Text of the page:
Six candidates vying for mayoral and city council positions went over numerous topics during the Chamber of Commerce's candidate forum Thursday morning.
From transportation and housing to public employee pension programs and business growth, candidates shared their opinions during the held at the .
A packed room of about 100 people listened to the six candidates speak.
Current city council members Jerry Thorne and Cheryl Cook-Kallio are vying to succeed Jennifer Hosterman, who will term-out as mayor after an eight-year run. Karla Brown, Erlene DeMarcus, Mike Harris and Jerry Pentin are running for the two seats on city council.
The forum was moderated by Brad Hirst, a 44-year resident of Pleasanton and owner of . He had moderated a similar forum two years ago. A majority of the forum consisted of candidates answering different questions.
Here's a breakdown of the various candidates' positions to certain topics discussed:
Cook-Kallio stressed her leadership roles in improving transportation among the city. She said that she, unlike her opponent, Thorne, supported placing Measure B1 on the ballot. The transportation measure aims at increasing bicycle and pedestrian funding that will build a connected network of bike ways in the city and county. She also claimed that the Stroneridge Drive extension project, which aims at reducing traffic congestion, was approved under her leadership. To further reduce traffic in downtown, she hopes to complete State Route 84 and focus heavily on not delaying infrastructure decisions. In terms of housing, she hopes to lead the community in the public process which will determine what gets placed in the the nine sites zoned for increased density as part of the Pleasanton Eastside Specific Plan.
A 36-year-resident, Thorne prides himself in the experience he gained serving as a leader in the public and private business sectors of the community. He has been on the city council since 2005 and stresses that financial sustainability in key to Pleasanton's growth. He hopes to recruit new businesses and keep current businesses. He suggested reprofiling Stoneridge Mall to compete with the upcoming Livermore Paragon Outlets set to be completed in November 2012. He stands on obtaining a balanced budget and spending plan, a sustainable public employee pension program, and maintaining public safety services. When it comes to council meetings, he wants to make it so no single council member can postpone an agenda item. The council would need three members' votes of approval in order to do so.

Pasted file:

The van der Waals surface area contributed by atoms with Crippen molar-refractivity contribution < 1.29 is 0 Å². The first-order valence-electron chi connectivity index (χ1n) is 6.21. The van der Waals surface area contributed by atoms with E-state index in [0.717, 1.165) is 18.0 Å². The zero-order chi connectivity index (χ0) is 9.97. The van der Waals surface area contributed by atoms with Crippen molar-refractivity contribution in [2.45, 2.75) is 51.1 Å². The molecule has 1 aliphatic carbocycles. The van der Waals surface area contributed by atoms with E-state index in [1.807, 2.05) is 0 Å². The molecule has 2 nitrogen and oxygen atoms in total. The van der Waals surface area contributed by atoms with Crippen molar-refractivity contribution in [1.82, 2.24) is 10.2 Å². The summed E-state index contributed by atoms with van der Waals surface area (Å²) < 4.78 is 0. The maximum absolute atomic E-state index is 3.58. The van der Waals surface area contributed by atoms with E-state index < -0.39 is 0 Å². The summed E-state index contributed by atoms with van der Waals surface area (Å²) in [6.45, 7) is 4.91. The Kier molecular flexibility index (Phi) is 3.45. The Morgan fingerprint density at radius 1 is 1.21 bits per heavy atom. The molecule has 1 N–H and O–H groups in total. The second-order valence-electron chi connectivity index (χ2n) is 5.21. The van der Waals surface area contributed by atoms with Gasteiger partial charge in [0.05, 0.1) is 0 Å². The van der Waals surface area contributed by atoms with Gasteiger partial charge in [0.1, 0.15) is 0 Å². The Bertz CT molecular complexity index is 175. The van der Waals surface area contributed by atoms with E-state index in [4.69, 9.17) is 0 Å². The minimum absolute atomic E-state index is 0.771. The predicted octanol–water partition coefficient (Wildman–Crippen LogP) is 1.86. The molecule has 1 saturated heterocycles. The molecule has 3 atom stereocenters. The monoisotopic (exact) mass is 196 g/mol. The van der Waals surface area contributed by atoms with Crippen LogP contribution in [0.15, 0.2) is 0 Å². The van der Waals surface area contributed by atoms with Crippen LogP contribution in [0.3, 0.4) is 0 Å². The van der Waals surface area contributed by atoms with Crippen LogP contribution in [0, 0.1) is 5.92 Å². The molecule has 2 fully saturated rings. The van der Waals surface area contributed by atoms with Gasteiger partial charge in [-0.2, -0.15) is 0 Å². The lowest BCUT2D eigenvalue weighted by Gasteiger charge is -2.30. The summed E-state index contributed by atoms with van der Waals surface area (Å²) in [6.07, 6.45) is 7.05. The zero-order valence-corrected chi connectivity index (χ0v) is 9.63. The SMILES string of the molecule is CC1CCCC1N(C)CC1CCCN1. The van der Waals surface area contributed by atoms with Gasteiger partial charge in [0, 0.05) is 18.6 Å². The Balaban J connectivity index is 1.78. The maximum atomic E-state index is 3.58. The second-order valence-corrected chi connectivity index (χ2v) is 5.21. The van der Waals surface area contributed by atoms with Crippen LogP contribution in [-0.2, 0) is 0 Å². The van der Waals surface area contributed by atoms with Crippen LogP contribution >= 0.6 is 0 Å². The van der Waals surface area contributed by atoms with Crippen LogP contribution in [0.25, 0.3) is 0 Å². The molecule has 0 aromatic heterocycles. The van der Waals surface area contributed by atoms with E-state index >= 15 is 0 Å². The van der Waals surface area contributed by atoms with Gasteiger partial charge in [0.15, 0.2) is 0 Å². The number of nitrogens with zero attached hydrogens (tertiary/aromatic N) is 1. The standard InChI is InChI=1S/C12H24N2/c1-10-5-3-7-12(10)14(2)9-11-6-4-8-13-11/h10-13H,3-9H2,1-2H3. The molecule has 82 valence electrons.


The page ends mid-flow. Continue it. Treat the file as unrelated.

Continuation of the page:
Pentin, a 21-year resident and former marine, wants to improve the safety between bicyclists, pedestrians and motorists, especially after 39 incidents were reported this year. He supports the Pedestrian and Bicycle Master Plan and sees the competition of housing and growth of East Pleasanton as the "final frontier" for the city.
DeMarcus stressed her role leading the Measure B funding campaign which brought BART to Pleasanton. After being elected as BART Director, DeMarcus pushed for the Dublin/Pleasanton extension.
As a 13-year resident, Harris is making his debut in politics during this election. He stressed his opposition to AB 375 in which the state will implement the building of nearly 4,000 low-income housing units in town. He strongly believes that unions are the ones that are driving unfunded liabilities. Harris wants elected officials and representatives serving the community to be from Pleasanton in order to hold them accountable for their decisions affecting the city. When it comes to owning and running certain establishments such as the Pioneer Cemetery, Harris believes the city should not be involved.
After years of commuting to the Silicon Valley, Brown decided to work locally in Pleasanton as a real estate agent. The 20-year resident supports "slow and smart growth" policies where city expansion is "gradual and well-planned." Brown wants to avoid sprawl by bringing residential and business growth closer to transportation hubs like highways and BART. She hopes to address and improve the city's long-term debt. She aims to protect the area's open spaces and ridge lines and claims to be a leader in getting the ridge line preservation initiatives on the ballot.
Did you attend the candidate forum? What did you think about the candidates' responses to the different questions?
Did your opinion about a certain candidate/s change after attending the forum?